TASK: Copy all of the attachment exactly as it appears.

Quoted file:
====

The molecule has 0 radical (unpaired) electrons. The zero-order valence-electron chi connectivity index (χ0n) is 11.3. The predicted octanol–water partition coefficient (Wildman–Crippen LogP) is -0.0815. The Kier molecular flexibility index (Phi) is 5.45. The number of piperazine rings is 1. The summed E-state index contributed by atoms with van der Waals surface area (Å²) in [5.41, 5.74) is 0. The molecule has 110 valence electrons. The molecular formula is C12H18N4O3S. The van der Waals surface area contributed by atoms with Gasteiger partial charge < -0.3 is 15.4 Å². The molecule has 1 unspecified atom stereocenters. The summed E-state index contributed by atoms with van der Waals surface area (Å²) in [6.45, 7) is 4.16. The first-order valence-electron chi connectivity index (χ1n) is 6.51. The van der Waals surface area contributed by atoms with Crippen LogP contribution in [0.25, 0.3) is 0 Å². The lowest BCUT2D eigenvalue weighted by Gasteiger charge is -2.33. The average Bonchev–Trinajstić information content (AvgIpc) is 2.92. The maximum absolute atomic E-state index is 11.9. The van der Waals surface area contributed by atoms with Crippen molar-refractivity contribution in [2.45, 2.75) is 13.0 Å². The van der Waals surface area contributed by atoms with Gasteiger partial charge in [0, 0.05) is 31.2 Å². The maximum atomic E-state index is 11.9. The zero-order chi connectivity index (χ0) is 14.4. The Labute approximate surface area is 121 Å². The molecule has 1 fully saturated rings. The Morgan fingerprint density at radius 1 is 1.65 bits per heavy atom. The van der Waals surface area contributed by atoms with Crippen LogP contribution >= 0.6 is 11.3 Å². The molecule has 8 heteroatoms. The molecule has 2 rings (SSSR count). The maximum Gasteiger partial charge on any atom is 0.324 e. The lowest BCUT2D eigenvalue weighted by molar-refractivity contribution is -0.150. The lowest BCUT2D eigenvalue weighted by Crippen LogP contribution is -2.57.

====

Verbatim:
The molecule has 0 radical (unpaired) electrons. The zero-order valence-electron chi connectivity index (χ0n) is 11.3. The predicted octanol–water partition coefficient (Wildman–Crippen LogP) is -0.0815. The Kier molecular flexibility index (Phi) is 5.45. The number of piperazine rings is 1. The summed E-state index contributed by atoms with van der Waals surface area (Å²) in [5.41, 5.74) is 0. The molecule has 110 valence electrons. The molecular formula is C12H18N4O3S. The van der Waals surface area contributed by atoms with Gasteiger partial charge < -0.3 is 15.4 Å². The molecule has 1 unspecified atom stereocenters. The summed E-state index contributed by atoms with van der Waals surface area (Å²) in [6.45, 7) is 4.16. The first-order valence-electron chi connectivity index (χ1n) is 6.51. The van der Waals surface area contributed by atoms with Crippen LogP contribution in [0.25, 0.3) is 0 Å². The lowest BCUT2D eigenvalue weighted by Gasteiger charge is -2.33. The average Bonchev–Trinajstić information content (AvgIpc) is 2.92. The maximum absolute atomic E-state index is 11.9. The van der Waals surface area contributed by atoms with Crippen molar-refractivity contribution in [2.45, 2.75) is 13.0 Å². The van der Waals surface area contributed by atoms with Gasteiger partial charge in [0, 0.05) is 31.2 Å². The maximum atomic E-state index is 11.9. The zero-order chi connectivity index (χ0) is 14.4. The Labute approximate surface area is 121 Å². The molecule has 1 fully saturated rings. The Morgan fingerprint density at radius 1 is 1.65 bits per heavy atom. The van der Waals surface area contributed by atoms with Crippen LogP contribution >= 0.6 is 11.3 Å². The molecule has 8 heteroatoms. The molecule has 2 rings (SSSR count). The maximum Gasteiger partial charge on any atom is 0.324 e. The lowest BCUT2D eigenvalue weighted by molar-refractivity contribution is -0.150. The lowest BCUT2D eigenvalue weighted by Crippen LogP contribution is -2.57.